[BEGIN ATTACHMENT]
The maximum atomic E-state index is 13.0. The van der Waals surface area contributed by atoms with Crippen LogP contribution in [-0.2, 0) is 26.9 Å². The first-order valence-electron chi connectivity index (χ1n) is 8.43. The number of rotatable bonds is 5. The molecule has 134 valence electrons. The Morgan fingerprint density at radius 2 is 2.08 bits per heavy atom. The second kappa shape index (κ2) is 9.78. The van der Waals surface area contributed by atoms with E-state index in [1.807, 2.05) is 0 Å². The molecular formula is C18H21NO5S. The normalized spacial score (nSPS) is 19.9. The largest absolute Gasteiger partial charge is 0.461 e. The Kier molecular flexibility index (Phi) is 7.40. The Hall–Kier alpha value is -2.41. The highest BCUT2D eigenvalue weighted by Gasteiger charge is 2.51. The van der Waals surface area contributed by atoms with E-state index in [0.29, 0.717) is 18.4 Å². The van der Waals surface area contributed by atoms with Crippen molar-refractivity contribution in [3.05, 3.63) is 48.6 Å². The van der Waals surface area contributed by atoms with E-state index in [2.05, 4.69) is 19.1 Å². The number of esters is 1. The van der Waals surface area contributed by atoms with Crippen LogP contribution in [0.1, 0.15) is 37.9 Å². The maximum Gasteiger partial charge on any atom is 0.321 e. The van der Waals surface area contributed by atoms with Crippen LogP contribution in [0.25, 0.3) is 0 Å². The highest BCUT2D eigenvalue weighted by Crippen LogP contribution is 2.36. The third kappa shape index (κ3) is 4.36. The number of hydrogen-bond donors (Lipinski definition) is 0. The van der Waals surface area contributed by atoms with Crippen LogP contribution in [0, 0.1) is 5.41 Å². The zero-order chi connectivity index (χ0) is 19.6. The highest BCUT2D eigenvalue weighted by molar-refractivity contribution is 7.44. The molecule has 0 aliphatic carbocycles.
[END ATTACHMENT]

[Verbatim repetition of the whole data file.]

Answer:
The maximum atomic E-state index is 13.0. The van der Waals surface area contributed by atoms with Crippen LogP contribution in [-0.2, 0) is 26.9 Å². The first-order valence-electron chi connectivity index (χ1n) is 8.43. The number of rotatable bonds is 5. The molecule has 134 valence electrons. The Morgan fingerprint density at radius 2 is 2.08 bits per heavy atom. The second kappa shape index (κ2) is 9.78. The van der Waals surface area contributed by atoms with E-state index in [1.807, 2.05) is 0 Å². The molecular formula is C18H21NO5S. The normalized spacial score (nSPS) is 19.9. The largest absolute Gasteiger partial charge is 0.461 e. The Kier molecular flexibility index (Phi) is 7.40. The Hall–Kier alpha value is -2.41. The highest BCUT2D eigenvalue weighted by Gasteiger charge is 2.51. The van der Waals surface area contributed by atoms with E-state index in [0.29, 0.717) is 18.4 Å². The van der Waals surface area contributed by atoms with Crippen molar-refractivity contribution in [3.05, 3.63) is 48.6 Å². The van der Waals surface area contributed by atoms with E-state index in [2.05, 4.69) is 19.1 Å². The number of esters is 1. The van der Waals surface area contributed by atoms with Crippen LogP contribution in [0.1, 0.15) is 37.9 Å². The maximum Gasteiger partial charge on any atom is 0.321 e. The van der Waals surface area contributed by atoms with Crippen LogP contribution in [0.25, 0.3) is 0 Å². The highest BCUT2D eigenvalue weighted by Crippen LogP contribution is 2.36. The third kappa shape index (κ3) is 4.36. The number of hydrogen-bond donors (Lipinski definition) is 0. The van der Waals surface area contributed by atoms with Crippen LogP contribution in [0, 0.1) is 5.41 Å². The zero-order chi connectivity index (χ0) is 19.6. The highest BCUT2D eigenvalue weighted by molar-refractivity contribution is 7.44. The molecule has 0 aliphatic carbocycles.